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The ‘China, China, China’ drum continues to beat loudly in exporters’ ears and appears to be the so called ‘obvious’ first choice for many companies looking to Asia to expand their returns. However, the dynamic of the unfolding ASEAN region and the AEC (Asian Economic Community) slated for a 2015 launch should really underpin any decision on where to go first. Many companies continue to look at Asia from their own perspective and seem oblivious to the economic strategies being driven within the region.
As Western economies have slowed in recent years there is a clear impetus for Asian companies to do more business within their own region. Indeed, many have identified their reliance on Western business to be a liability and have been developing more of a regional focus to take advantage of the formation of the AEC. With a vision of a Free Trade area comprising 600 million plus people, the ASEAN market arguably has more actual growth potential
than China.

So what is happening within the region?
One of the most significant developments is with Indian companies. India is not a part of the ASEAN region so many are setting up business in Thailand and Singapore to strengthen business relationships. The India-ASEAN FTA which has been in place since January 2010 helps them gain direct exposure to the wider ASEAN region right on their doorstep. In addition, they continue to sign individual FTAs with various countries in the region to underpin trade. Few would be aware of India’s “Look East” strategy that was launched in 1991. Twenty-one years on, it remains as relevant as at its inception. The easiest way to grow is to trade close to home and ASEAN is right next door. As one leading Indian conglomerate told us, “We prefer to find companies ourselves and then take them home to India with us – if they come alone to India my fellow countrymen have already taken their money and they have gone home broke before they found me!”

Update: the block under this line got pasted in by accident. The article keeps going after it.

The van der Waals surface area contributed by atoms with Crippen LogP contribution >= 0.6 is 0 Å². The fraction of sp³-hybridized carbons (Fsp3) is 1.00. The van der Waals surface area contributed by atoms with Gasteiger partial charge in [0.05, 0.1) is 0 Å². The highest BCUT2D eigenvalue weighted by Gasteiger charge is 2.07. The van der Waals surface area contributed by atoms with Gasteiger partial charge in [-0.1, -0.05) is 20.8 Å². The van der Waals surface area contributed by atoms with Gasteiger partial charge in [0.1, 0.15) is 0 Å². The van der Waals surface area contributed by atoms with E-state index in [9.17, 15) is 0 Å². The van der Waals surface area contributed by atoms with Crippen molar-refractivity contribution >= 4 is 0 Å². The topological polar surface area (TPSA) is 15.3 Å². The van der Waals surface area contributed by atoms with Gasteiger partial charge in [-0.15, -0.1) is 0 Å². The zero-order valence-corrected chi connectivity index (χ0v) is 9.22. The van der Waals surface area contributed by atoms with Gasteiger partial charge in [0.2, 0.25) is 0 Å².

The lesson for exporters is that the ASEAN region could be an ideal base for their Indian aspirations.
Meanwhile China’s activity in outsourcing surprises many. There are hundreds of Chinese companies that have set up associated companies in Vietnam alone. Vietnamese labour rates are one of the lowest in the region but infrastructure problems continue to compromise returns. However, as across Asia, companies take a very long-term view and do not demand one and two year returns as is often the case in the West. As whole countries beat a path to China’s front door, they are headed out the back.

But is this activity merely a low cost strategy or are these Chinese businesses actually more about deepening their sales in the region?
Japanese activity in the ASEAN region offers some insight. Brewer Sapporo exited Japan in 2004 having found the complexities of business and returns did not offer them a sustainable position. However, they are well advanced in Vietnam and it is interesting to read recent Bloomberg commentary on this activity. The first is to consider a unique population demographic – the average age of this 90 million population is just 27 years of age.
The second is to look at the beer market in Asia-Pacific where China accounted for 71 percent of consumption but just 15 percent of returns. The average price of beer in China is around 25 Euros per 100 litres compared to 60 Euros in Vietnam and 51 Euros in India.
Two huge lessons for exporters here – demographic and margin management are an intrinsic part of any international expansion.
There are many other such in-market indicators that remain hidden from those considering their Asia strategy from afar. Companies need to get a lot smarter with their in-market research. Only then can they truly understand their options. The rewards are simple: great sales or mediocre, high margin or profitless volume, and ultimately, their success or failure.

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